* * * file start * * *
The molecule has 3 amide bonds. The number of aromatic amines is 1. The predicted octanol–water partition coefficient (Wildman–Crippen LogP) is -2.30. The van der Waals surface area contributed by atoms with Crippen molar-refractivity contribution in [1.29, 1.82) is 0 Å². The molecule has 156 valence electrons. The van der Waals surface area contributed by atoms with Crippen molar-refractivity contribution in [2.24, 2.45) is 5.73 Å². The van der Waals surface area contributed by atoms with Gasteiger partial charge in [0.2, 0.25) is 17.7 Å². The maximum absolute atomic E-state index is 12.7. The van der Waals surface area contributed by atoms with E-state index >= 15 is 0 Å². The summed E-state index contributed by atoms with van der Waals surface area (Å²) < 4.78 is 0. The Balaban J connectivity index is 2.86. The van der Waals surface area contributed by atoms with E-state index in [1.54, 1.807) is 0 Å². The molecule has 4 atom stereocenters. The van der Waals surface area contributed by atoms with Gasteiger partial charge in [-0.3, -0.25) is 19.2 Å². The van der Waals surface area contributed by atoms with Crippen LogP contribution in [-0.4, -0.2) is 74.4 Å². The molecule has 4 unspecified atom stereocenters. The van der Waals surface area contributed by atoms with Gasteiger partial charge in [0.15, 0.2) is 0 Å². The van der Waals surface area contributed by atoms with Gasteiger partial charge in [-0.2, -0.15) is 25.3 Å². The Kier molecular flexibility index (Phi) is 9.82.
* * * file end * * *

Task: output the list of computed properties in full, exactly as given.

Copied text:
The molecule has 3 amide bonds. The number of aromatic amines is 1. The predicted octanol–water partition coefficient (Wildman–Crippen LogP) is -2.30. The van der Waals surface area contributed by atoms with Crippen molar-refractivity contribution in [1.29, 1.82) is 0 Å². The molecule has 156 valence electrons. The van der Waals surface area contributed by atoms with Crippen molar-refractivity contribution in [2.24, 2.45) is 5.73 Å². The van der Waals surface area contributed by atoms with Gasteiger partial charge in [0.2, 0.25) is 17.7 Å². The maximum absolute atomic E-state index is 12.7. The van der Waals surface area contributed by atoms with E-state index >= 15 is 0 Å². The summed E-state index contributed by atoms with van der Waals surface area (Å²) < 4.78 is 0. The Balaban J connectivity index is 2.86. The van der Waals surface area contributed by atoms with E-state index in [1.54, 1.807) is 0 Å². The molecule has 4 atom stereocenters. The van der Waals surface area contributed by atoms with Gasteiger partial charge in [-0.3, -0.25) is 19.2 Å². The van der Waals surface area contributed by atoms with Crippen LogP contribution in [-0.4, -0.2) is 74.4 Å². The molecule has 4 unspecified atom stereocenters. The van der Waals surface area contributed by atoms with Gasteiger partial charge in [0.15, 0.2) is 0 Å². The van der Waals surface area contributed by atoms with Gasteiger partial charge in [-0.2, -0.15) is 25.3 Å². The Kier molecular flexibility index (Phi) is 9.82.